LEMONADE

Lemonade+album+cover+from+genius.com

Lemonade album cover from genius.com

Haley McCoy, Center Focus editor

     Back by popular demand, Beyonce has given the gift of “Lemonade” to the world, and no one saw it coming.

     It wasn’t enough for Formation to take the world by storm back in February. The music video relayed the simple message that black lives matter and black women are powerful and beautiful and cannot be silenced. The video begins with Beyonce sitting on top of a sinking police car in the flood waters of New Orleans. If that metaphor wasn’t blatantly obvious enough, the video goes on later to show a young black boy dancing in front of a riot-control police squad full of white men. The police put their hands up in front of the boy, and the video flashes to a graffiti-coated wall that says plainly “stop shooting us.”

     That video was a huge statement in itself, but then Beyonce, the Queen of having no regrets, walked out during the halftime show of Super Bowl 50, dressed to give homage Michael Jackson and singing her newest anthem while surrounded by dancers dressed like Black Panther activists. White America was outraged that Beyonce flaunt her “baby heir with baby hair afros” and her “negro nose with Jackson Five nostrils,” but it turned out that Beyonce was just getting started.

     On April 23, “Lemonade” was released as a visual album on HBO. That following Monday, the album was put on TIDAL and iTunes. No one knew what to expect after Formation, but certainly no one saw this coming. Many people ask if Jay-Z knew what the album said, and many listeners and members of the Beyhive assume that Jay-Z was in the dark like the rest of the world.

     Enter “Becky with the good hair.” While her visual album says it plainly, Beyonce’s audio album doesn’t come right out and say what the world could only guess at. Jay-Z cheated on Beyonce. With lyrics such as “you can taste the dishonesty,” “what a wicked way to treat the girl who loves you” and “if you try this … again, you gon’ lose your wife,” Beyonce says in fewer words that Jay-Z had been unfaithful.

     And what a way to announce it to the world. Beyonce knows that she is “the baddest woman in the game” and made an album to cover the raw emotions that she felt when she discovered her husband’s infidelity. It wasn’t enough to drag her husband down with her, though. In Daddy Lessons, Beyonce also puts her father at the mercy of the world, comparing her husband’s cheating to her father’s personality and attitude.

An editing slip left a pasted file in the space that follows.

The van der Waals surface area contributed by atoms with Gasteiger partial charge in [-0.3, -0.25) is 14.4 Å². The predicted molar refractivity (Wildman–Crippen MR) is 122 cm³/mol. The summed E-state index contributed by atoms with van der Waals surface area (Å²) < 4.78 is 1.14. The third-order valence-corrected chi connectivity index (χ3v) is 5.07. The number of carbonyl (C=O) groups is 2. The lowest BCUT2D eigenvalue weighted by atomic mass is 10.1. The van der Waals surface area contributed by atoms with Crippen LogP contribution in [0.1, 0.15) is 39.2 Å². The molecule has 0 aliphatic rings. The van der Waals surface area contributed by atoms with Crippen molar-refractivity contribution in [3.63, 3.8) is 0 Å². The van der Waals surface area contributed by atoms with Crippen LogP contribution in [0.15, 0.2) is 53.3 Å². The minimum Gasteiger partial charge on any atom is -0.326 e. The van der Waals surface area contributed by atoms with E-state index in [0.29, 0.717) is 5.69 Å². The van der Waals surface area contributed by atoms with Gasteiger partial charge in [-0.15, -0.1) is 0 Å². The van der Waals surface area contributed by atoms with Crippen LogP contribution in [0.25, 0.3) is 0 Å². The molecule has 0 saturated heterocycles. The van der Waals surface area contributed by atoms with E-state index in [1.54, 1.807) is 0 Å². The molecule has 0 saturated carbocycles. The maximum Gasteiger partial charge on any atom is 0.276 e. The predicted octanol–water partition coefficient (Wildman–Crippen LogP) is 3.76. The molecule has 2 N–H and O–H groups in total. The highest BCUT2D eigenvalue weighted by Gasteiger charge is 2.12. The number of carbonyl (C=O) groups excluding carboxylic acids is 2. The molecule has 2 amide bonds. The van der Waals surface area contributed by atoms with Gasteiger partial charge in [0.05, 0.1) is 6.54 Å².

“Lemonade” is both an audio and visual masterpiece, but not just because of what the lyrics mean. Cameos in her visual album are made by Serena Williams, Amandla Stenberg, Quvenzhané Wallis, Blue Ivy, and Zendaya. All of these women and girls have been picked apart by the media for their looks, their appearances, even the color of their skin. Beyonce’s songs aren’t just about cheating, there are underlying messages about self-love and the appreciation of black beauty. Skin pigmentation, hair styles, and black culture are all praised in the “Lemonade” film. She even includes a sound byte of famed Black Islam leader Malcolm X saying “the most disrespected person in America is the black woman.” Just as she does everything else, Beyonce praises black women unapologetically.

     That’s not enough for Beyonce, though. On top of self-love and feminism, Beyonce continues to nod at the Black Lives Matter movement. The mothers of the victims of police brutality hold the portraits of their children, staring defiantly into the camera. It’s a clear message that these people, this movement, will not go down without a fight. But even those statements were not the end of Beyonce’s voice. Included near the end of the album are cameos by same-sex couples, covering the majority of social issues currently making headlines.

     Beyonce is an unstoppable force of equality, social and political statements, and pride. She acts unapologetically, staying true to herself and letting others know that they, too, have something left in the world to be proud of. She is an icon, and if her past albums were not hints enough, Beyonce is a force to be reckoned with, both in music and in the realm of reality. And in true Beyonce style, “Lemonade” is an album that no one was expecting and that will not go away any time soon.

     Hattie White, Jay-Z’s grandmother, sums up the album perfectly. “I was served lemons, but I made lemonade.”